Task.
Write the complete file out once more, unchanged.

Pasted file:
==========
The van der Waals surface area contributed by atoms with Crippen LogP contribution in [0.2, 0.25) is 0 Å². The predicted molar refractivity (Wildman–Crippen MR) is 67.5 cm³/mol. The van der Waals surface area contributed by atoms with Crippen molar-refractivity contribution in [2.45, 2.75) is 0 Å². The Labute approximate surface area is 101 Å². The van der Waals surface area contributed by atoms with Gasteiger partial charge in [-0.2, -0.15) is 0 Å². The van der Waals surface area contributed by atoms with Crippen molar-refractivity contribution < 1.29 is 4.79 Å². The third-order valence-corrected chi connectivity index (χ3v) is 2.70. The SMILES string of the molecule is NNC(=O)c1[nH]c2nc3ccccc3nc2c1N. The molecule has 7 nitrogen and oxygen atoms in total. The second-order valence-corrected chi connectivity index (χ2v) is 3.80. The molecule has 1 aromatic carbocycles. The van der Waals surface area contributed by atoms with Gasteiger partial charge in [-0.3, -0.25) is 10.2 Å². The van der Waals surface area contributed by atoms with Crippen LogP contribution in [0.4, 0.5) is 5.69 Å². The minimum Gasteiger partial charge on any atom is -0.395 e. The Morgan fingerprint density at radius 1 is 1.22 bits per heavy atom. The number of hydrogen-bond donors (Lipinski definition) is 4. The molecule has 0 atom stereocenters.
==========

The van der Waals surface area contributed by atoms with Crippen LogP contribution in [0.2, 0.25) is 0 Å². The predicted molar refractivity (Wildman–Crippen MR) is 67.5 cm³/mol. The van der Waals surface area contributed by atoms with Crippen molar-refractivity contribution in [2.45, 2.75) is 0 Å². The Labute approximate surface area is 101 Å². The van der Waals surface area contributed by atoms with Gasteiger partial charge in [-0.2, -0.15) is 0 Å². The van der Waals surface area contributed by atoms with Crippen molar-refractivity contribution < 1.29 is 4.79 Å². The third-order valence-corrected chi connectivity index (χ3v) is 2.70. The SMILES string of the molecule is NNC(=O)c1[nH]c2nc3ccccc3nc2c1N. The molecule has 7 nitrogen and oxygen atoms in total. The second-order valence-corrected chi connectivity index (χ2v) is 3.80. The molecule has 1 aromatic carbocycles. The van der Waals surface area contributed by atoms with Gasteiger partial charge in [-0.3, -0.25) is 10.2 Å². The van der Waals surface area contributed by atoms with Crippen LogP contribution in [0.4, 0.5) is 5.69 Å². The minimum Gasteiger partial charge on any atom is -0.395 e. The Morgan fingerprint density at radius 1 is 1.22 bits per heavy atom. The number of hydrogen-bond donors (Lipinski definition) is 4. The molecule has 0 atom stereocenters.